Rabbit Grooming - Groomer to Groomer

Rabbit Grooming

By Melissa Viera

The longer you work as a groomer, the more interesting the requests seem to get. Groomers who have been at it for years have the best stories about odd and unique requests, involving everything from bizarre grooming styles to unexpected species.

When prospective customers come along looking for something that you don’t typically do, it is up to you to decide if you should turn them away, refer them to another professional, or take on the challenge. Your job and services should be clearly defined right from the beginning. As a professional, it is important to know who your ideal customers are before they walk through your door. It is not your job to please everyone, and trying to do so will almost always result in disappointment. Know your customers, and be honest about your capabilities and specialties before deciding to take on the unusual and rare requests.

If you are strictly a dog groomer, when someone calls hoping to make an appointment for their cat or another type of pet, you already know what to do. You ideally will have a list of other groomers that would appreciate the referral to give to the caller. If, on the other hand, you are a pet groomer that does not just groom dogs, then you should be prepared for the possibility of getting requests for other types of pets as well. If you decide to take on cats, it is because you are trained in handling and grooming them safely, but what about other pets such as rabbits? Should you turn them away or take them on, too?

There are different types of coats that rabbits can have. For example, there are normal coat types, and there are wool, rex, and satin coats. While it is especially important that longer coated breeds are brushed daily to prevent matting and to keep their coat clean, all rabbits should be brushed and groomed regularly.


Regular grooming removes loose coat which can contribute to hairballs and blockages if the rabbit ingests too much while self-grooming. Basic grooming for rabbits also involves trimming of the nails, ear cleaning as needed, checking the teeth, and making the coat look shiny and clean.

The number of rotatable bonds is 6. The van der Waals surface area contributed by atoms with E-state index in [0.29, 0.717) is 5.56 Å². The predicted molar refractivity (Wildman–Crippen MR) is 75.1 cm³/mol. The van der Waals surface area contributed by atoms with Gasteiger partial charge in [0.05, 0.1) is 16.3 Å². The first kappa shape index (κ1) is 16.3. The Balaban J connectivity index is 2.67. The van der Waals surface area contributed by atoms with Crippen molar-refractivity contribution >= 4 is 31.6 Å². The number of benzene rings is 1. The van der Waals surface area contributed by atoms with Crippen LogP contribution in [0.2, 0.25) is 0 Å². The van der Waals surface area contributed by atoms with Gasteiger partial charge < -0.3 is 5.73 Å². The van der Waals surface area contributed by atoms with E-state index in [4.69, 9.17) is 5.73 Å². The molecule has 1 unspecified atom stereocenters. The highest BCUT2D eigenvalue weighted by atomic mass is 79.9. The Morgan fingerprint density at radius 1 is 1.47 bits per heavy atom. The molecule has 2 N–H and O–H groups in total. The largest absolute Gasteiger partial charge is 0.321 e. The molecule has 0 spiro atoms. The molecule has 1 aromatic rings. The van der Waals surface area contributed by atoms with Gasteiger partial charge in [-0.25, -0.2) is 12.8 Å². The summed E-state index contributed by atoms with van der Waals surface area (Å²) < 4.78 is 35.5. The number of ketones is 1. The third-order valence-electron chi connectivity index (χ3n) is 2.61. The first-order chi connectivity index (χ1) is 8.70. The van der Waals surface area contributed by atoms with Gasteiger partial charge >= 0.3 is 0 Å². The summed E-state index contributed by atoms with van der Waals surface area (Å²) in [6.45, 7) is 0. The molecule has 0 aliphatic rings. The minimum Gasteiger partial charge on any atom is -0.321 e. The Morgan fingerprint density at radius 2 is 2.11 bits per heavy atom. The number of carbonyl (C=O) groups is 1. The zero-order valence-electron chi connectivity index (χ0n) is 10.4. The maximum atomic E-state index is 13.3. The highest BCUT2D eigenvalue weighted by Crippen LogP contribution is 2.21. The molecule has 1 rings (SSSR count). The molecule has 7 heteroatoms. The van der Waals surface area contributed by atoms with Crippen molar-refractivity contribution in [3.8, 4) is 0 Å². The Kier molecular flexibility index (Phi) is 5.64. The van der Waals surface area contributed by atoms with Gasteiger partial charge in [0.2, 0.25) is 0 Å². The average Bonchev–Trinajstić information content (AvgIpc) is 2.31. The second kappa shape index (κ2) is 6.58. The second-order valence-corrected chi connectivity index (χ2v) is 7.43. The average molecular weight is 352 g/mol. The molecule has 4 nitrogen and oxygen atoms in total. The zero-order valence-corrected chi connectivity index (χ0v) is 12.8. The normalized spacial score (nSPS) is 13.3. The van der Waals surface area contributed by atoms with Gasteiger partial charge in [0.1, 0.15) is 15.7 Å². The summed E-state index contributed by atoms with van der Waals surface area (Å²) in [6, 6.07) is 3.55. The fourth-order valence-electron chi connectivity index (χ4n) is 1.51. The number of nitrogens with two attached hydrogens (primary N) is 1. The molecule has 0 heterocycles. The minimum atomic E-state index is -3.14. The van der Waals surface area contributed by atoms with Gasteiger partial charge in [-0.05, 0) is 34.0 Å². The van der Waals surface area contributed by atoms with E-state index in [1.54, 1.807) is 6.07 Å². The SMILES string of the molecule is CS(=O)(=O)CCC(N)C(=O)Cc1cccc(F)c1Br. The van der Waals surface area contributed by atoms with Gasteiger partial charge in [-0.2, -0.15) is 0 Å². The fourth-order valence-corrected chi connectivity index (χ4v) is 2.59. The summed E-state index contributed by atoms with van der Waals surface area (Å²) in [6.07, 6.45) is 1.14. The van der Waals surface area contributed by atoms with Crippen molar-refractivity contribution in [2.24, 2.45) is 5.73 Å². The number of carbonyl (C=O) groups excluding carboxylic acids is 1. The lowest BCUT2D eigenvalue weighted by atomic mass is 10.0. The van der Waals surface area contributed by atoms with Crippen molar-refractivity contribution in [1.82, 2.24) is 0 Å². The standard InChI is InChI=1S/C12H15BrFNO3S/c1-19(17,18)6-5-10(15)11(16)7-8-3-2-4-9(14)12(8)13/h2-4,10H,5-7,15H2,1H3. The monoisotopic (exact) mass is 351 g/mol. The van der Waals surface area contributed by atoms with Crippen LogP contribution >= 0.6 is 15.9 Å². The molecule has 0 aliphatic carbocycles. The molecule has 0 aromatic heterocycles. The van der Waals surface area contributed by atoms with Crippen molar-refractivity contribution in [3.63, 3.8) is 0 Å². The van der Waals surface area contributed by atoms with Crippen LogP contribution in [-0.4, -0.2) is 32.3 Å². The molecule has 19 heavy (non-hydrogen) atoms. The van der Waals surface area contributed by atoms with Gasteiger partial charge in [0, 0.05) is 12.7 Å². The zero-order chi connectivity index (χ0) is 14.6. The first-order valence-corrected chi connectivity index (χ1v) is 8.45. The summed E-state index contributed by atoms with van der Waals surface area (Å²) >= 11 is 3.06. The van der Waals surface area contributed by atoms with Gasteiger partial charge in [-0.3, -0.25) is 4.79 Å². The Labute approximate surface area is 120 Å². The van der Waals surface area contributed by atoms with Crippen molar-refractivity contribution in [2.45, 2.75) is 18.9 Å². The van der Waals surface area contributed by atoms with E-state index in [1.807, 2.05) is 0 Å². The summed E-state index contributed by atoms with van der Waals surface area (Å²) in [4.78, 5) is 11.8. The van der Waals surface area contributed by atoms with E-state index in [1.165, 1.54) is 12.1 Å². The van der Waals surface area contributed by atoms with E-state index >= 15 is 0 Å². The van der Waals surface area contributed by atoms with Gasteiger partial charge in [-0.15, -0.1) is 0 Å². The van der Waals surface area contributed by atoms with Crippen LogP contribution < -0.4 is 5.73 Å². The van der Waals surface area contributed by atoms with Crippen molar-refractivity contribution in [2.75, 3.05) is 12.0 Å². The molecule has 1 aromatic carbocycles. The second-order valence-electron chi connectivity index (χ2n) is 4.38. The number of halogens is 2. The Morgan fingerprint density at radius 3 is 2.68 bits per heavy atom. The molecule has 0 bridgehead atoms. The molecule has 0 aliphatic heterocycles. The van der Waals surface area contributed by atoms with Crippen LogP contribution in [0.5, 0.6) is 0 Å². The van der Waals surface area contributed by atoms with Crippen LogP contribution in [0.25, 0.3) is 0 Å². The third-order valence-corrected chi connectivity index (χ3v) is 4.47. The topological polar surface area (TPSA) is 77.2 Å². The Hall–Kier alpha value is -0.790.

Rabbits should not be washed the way dogs are as this can cause unnecessary stress, and is not needed for keeping their coats in condition. In some cases, a rabbit may need to be spot cleaned or table bathed with a damp towel. Dry baths are another option, but typically they only need the basics. 

Rabbits that are groomed regularly can learn to be very relaxed for grooming and even enjoy it. If a customer approaches you about grooming their rabbit, chances are the main thing you will be doing is trimming the rabbit’s nails and doing some gentle brushing and combing of the coat. Before agreeing to take on rabbit clients, there are a few things you should consider:

Are you comfortable with and experienced in handling rabbits? With such strong back legs, a kicking rabbit can easily injure itself or get free. They should not be tied up in any way during grooming. Instead, you will have to know how to hold them and pose them, and help them be in the most relaxed positions.

If you are comfortable with all of this, the next thing to consider is how well you know rabbit body language, behavior, and general traits. Will you know if the animal is too stressed to continue grooming?

Keeping rabbits far away from other animals in the salon is very important. If you have a quiet area for private grooming, or you groom by individual appointment or are mobile, this won’t be an issue.